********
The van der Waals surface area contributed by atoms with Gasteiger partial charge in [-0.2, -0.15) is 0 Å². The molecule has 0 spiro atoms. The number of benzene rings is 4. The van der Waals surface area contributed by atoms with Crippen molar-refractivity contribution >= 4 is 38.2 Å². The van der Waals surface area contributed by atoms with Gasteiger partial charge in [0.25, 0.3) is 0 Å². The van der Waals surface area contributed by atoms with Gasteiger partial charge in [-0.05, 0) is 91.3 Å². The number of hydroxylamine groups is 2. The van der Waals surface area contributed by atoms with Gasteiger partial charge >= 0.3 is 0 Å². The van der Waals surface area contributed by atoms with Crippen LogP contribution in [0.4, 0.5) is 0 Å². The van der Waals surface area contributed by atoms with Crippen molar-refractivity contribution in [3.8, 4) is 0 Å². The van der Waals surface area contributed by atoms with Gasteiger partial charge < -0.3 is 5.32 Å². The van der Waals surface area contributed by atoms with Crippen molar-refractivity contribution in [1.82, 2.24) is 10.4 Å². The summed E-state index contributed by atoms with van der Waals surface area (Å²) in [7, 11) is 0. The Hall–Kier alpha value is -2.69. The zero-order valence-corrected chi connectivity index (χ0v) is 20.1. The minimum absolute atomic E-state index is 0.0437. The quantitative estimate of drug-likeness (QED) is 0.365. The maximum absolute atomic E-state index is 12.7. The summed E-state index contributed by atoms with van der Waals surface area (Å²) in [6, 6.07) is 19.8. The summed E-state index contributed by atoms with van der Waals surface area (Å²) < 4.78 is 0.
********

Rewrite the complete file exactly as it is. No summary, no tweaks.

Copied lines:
The van der Waals surface area contributed by atoms with Gasteiger partial charge in [-0.2, -0.15) is 0 Å². The molecule has 0 spiro atoms. The number of benzene rings is 4. The van der Waals surface area contributed by atoms with Crippen molar-refractivity contribution >= 4 is 38.2 Å². The van der Waals surface area contributed by atoms with Gasteiger partial charge in [0.25, 0.3) is 0 Å². The van der Waals surface area contributed by atoms with Gasteiger partial charge in [-0.05, 0) is 91.3 Å². The number of hydroxylamine groups is 2. The van der Waals surface area contributed by atoms with Gasteiger partial charge >= 0.3 is 0 Å². The van der Waals surface area contributed by atoms with Crippen LogP contribution in [0.4, 0.5) is 0 Å². The van der Waals surface area contributed by atoms with Crippen molar-refractivity contribution in [3.8, 4) is 0 Å². The van der Waals surface area contributed by atoms with Gasteiger partial charge < -0.3 is 5.32 Å². The van der Waals surface area contributed by atoms with Crippen molar-refractivity contribution in [1.82, 2.24) is 10.4 Å². The summed E-state index contributed by atoms with van der Waals surface area (Å²) in [7, 11) is 0. The Hall–Kier alpha value is -2.69. The zero-order valence-corrected chi connectivity index (χ0v) is 20.1. The minimum absolute atomic E-state index is 0.0437. The quantitative estimate of drug-likeness (QED) is 0.365. The maximum absolute atomic E-state index is 12.7. The summed E-state index contributed by atoms with van der Waals surface area (Å²) in [6, 6.07) is 19.8. The summed E-state index contributed by atoms with van der Waals surface area (Å²) < 4.78 is 0.